We are the most empathetic of the genders some might say. Well it certainly appears so, when it comes to our portion sizes. For example when we start a new relationship, we may gain an extra layer of padding. Some speculate that this is due to contentment; we feel happy and secure – who needs the diet and the gym? Well we do! Because along with the ‘hearts a flutter’, comes the Friday night takeaways, indulgent 3 course Michelin star dinners and bottle of wine (or two). Coupled with the wining and dining comes a tendency for portion distortion. That’s right ladies, according to research we eat larger servings when we are eating with others, who are eating more (Vartanian et al, 2015). Since men normally eat more than women (they need to), they set a standard that we then subconsciously deem an appropriate amount of food to consume. In fact we eat more in social situations too. So what can we do about it? Well, being aware we are doing it is the first step, planning to change is the next.

Practical Tip: When you have a date night coming up – make a plan in advance, decide on how many courses and/or the healthy meal you plan to have – regardless of the choices your friends/other half make. Stick to this at home as well, by serving your meal on a smaller plate to his so that you automatically eat a smaller serving.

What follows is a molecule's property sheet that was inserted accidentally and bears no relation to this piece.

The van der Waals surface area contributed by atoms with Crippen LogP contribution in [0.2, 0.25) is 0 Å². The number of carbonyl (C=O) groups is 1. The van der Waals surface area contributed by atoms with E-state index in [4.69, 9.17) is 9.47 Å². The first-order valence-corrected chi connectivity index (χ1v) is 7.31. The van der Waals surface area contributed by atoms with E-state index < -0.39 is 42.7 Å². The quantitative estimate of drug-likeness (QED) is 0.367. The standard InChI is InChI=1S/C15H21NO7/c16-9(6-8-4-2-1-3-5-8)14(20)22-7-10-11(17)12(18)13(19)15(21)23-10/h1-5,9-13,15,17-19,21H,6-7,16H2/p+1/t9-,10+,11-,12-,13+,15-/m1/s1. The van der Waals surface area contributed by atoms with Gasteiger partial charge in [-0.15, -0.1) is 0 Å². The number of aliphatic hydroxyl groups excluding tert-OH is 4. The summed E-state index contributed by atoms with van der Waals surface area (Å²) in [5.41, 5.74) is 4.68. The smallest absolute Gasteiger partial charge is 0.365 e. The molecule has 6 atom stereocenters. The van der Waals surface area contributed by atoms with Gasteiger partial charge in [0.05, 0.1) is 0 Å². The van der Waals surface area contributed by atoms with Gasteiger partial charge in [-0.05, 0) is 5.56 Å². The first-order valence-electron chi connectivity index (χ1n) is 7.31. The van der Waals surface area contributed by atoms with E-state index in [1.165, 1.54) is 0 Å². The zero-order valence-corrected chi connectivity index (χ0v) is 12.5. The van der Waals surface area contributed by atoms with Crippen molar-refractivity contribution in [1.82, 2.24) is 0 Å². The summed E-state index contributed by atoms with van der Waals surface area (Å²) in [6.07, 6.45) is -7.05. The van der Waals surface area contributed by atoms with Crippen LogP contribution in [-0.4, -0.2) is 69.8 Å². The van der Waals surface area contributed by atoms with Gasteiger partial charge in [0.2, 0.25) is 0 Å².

Have (a lot) of Self-Compassion

As the female of the species we commonly live on the emotional diet rollercoaster which looks a little like this….

Stress/trigger => Consume ‘forbidden’ food => ‘feel good’ (temporarily) => Guilt/shame = > Consume ‘forbidden’ food => feel stressed.

And so on. Can you see that if we have a little more compassion for ourselves by saying its ok to have an indulgent food occasionally, you know, we might actually enjoy the said treat for longer than a second and break the cycle of emotional comfort eating by avoiding any self shame or guilt. It’s obviously much easier said than done, and we may have years of emotional eating baggage to change but eating ‘mindfully’, instead of mindlessly combined with a huge dollop of self compassion will lead you to being a lot kinder to yourself and a better healthier relationship with food long term.